The bill on structural changes in the Health system was ratified in principle with a majority on Wednesday. The main opposition New Democracy (ND) party, the Communist Party of Greece (KKE), the Popular Orthodox Rally (LAOS) and the Radical Left Coalition (SYRIZA) voted against.
The discussion on the draft law at the Plenum is continuing on its articles and is expected to be concluded after midnight.
Health minister defends watershed draft bil
A message that “hope emerges from the crisis” and that “Greece is getting stronger” was conveyed by Health Minister Andreas Loverdos on Wednesday, who spoke in Parliament during the debate on a draft law introducing major reforms in the health sector.
Loverdos said voting of the draft law, later on Wednesday, will be a landmark day because “a goal set 27 years ago is finally met by making primary healthcare a reality ... When the state knows what it has to do and is being stopped by trade unions it is an unacceptable situation," he stated, adding that “the essence of the Constitution is now being restored”.
Loverdos pointed out that the health sector is not a “Gordian knot” and things can change “not automatically, but soon”.
On the implementation of the goal set, Loverdos that three dates are critical; today’s voting of the draft law, the introduction of health system online services on March 1 and the hospital mergers and institution of a new admission system on June 30.
Referring to the reaction of the opposition to the draft law, he said that “when the withdrawal of a draft law is being requested on the grounds of being offhand it means that there are no real arguments against it”.
As regards the strike mobilizations, he reiterated that they are being instigated by trade union interests, while on the hospital doctors’ strike he said that participation was less than 2.5 pct because they realized that the health ministry proposals are on the right direction.
Loverdos referred to the reform in the civil servants’ insurance fund OPAD, the pricing of medicine by the health ministry, the introduction of new fees for 10,000 medical practices and the hospital management reform.
He rejected allegations on inadequate dialogue stressing that 33 scientific organizations have participated in it.
As regards the reactions to the regulation concerning hospital procurements, he challenged the argument that “procurements will be privatised”, stressing that those reacting most to the new regulations are the suppliers themselves.
Doctors hold protest rally, march to Parliament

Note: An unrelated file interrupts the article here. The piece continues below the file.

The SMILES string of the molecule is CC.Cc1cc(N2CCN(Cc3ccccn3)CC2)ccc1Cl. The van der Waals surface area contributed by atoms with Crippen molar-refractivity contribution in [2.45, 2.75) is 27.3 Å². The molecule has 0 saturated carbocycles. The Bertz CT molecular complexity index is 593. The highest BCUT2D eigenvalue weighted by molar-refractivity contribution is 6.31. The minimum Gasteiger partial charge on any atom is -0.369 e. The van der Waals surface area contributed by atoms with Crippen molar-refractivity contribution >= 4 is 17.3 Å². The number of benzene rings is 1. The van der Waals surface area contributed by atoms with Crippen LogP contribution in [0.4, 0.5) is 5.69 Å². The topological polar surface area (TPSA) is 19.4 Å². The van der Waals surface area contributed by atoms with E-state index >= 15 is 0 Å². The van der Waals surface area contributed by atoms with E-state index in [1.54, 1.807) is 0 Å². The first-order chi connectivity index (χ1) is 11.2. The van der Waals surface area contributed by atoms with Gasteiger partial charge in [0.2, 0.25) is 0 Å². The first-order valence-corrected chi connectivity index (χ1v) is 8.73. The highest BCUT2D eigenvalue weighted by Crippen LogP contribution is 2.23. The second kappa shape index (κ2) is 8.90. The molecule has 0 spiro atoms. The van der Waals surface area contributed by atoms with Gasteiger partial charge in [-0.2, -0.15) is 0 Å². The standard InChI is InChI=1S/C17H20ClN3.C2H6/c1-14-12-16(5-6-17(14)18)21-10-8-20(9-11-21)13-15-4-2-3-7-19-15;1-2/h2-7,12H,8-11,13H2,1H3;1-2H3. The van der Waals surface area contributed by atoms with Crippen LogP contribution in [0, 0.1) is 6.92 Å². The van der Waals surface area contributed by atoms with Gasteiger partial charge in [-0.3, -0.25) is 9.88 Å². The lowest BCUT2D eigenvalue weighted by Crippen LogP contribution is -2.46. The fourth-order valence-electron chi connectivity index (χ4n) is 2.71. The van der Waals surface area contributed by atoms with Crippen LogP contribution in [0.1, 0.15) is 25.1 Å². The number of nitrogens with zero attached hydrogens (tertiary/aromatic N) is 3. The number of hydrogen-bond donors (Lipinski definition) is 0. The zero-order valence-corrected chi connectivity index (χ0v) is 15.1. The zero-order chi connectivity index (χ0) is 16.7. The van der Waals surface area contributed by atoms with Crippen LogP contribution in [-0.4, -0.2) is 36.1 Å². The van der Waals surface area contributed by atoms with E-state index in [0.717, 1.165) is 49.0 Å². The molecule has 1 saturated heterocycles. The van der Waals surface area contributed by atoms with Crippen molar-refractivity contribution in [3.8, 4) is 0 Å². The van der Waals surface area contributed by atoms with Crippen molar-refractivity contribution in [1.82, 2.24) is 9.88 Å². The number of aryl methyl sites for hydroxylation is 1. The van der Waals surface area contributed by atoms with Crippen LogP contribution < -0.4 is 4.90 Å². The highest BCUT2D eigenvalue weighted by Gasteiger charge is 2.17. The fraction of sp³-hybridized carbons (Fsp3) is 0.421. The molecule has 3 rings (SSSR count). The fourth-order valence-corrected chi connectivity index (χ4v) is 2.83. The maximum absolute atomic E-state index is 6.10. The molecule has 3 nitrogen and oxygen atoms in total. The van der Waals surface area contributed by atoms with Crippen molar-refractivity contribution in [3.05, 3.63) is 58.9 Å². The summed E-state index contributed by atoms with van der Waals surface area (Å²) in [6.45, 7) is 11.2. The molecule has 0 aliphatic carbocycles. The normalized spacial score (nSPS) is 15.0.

Health sector unions held a rally outside the health ministry on Wednesday, followed by a march to Parliament in order to protest against an omnibus bill for health sector reforms that is to be voted on by Greek MPs on Wednesday night.
Participating in the rally were the Hellenic Medical Asso-ciation, the Federation of Hospital Doctors Unions of Greece, the Athens-Piraeus Hospital Doctors Union, the nationwide IKA-ETAM health staff union federation and the nationwide pharmacists association. They were also joined by striking public transport workers and teachers.
A delegation of doctors presented a resolution outlining their objections to Parliament, after which striking doctors will return to the health ministry on Wednesday afternoon for a general meeting to decide their next course of action. Their representatives said that doctors were determined to continue mobilising even after the bill is passed.
Hospital doctors said they will not cut short a strike that will include Thursday, while IKA doctors are continuing strike action until Friday.
In the meantime, the country's hospitals, health centres, ambulance service, hospices and welfare services will be operating with a skeleton staff from 11:00 a.m. until 3:00 p.m. on Thursday when the national federation of state hospital staff has called work stoppage. They are demanding higher funding and improvements to the national health service that will give the public free access to health care services, the hiring of necessary permanent staff, a new single wage scale with substantial wage increases, a doubling of pay for holidays and night shifts and inclusion in the heavy and hazardous labour categories.
Also planned are protests against an increase in the fee for hospital out-patient visits to five euros that will include the symbolic closure of cashier desks in hospitals and free examination of patients from 8:00 a.m. until 11:00 p.m.
According to government regional health authorities, however, nationwide participation in the strike by doctors in hospitals and health centres was just 2.4 percent, while in Attica it was just 2.2 percent.